blood pressure especially after the first dose, although symptomatic hypotension is
seen rarely in uncomplicated hypertensive patients.
It is more likely to occur in patients who have been volume and electrolyte depleted
by diuretic therapy, dietary salt restriction, dialysis, diarrhoea or vomiting, or who
have severe renin-dependent hypertension (see section 4.5 and section 4.8).
In patients with heart failure, with or without associated renal insufficiency,
symptomatic hypotension has been observed. This is more likely to occur in those
patients with more severe degrees of heart failure, as reflected by the use of high
doses of loop diuretics, hyponatraemia or functional renal impairment.

In patients at increased risk of symptomatic hypotension, treatment should be started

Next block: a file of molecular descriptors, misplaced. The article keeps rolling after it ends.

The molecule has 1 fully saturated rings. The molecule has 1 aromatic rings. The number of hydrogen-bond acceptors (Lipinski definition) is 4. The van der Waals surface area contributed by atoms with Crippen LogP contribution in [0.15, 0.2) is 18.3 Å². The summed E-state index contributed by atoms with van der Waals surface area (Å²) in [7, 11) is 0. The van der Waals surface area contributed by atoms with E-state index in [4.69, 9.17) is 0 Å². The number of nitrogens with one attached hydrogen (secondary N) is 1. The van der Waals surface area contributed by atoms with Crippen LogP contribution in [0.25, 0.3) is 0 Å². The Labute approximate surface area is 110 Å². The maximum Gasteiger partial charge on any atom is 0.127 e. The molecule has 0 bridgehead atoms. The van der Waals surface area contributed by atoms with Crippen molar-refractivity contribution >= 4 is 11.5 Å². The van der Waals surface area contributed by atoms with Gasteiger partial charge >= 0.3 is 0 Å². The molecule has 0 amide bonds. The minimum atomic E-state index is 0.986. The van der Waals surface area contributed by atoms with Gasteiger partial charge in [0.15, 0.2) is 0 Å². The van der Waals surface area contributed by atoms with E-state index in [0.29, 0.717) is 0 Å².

under close medical supervision preferably in the hospital, with low doses and careful
dose titration. If possible, diuretic treatment should be discontinued temporarily when
therapy with Zofenico is initiated.
Such considerations apply also to patients with angina pectoris or cerebrovascular
disease in whom an excessive fall in blood pressure could result in myocardial
infarction or cerebrovascular accident.
If hypotension develops, the patient should be placed in a supine position. Volume
repletion with intravenous normal saline may be required. The occurrence of
hypotension after the initial dose does not preclude subsequent careful dose titration
with each component of the medicinal product after effective management.

Patients with renovascular hypertension:
There is an increased risk of severe hypotension and renal insufficiency when patients
with bilateral renal artery stenosis or stenosis of the artery to a single functioning
kidney are treated with ACE inhibitors. Treatment with diuretics may be a
contributory factor. Loss of renal function may occur with only mild changes in
serum creatinine even in patients with unilateral renal artery stenosis.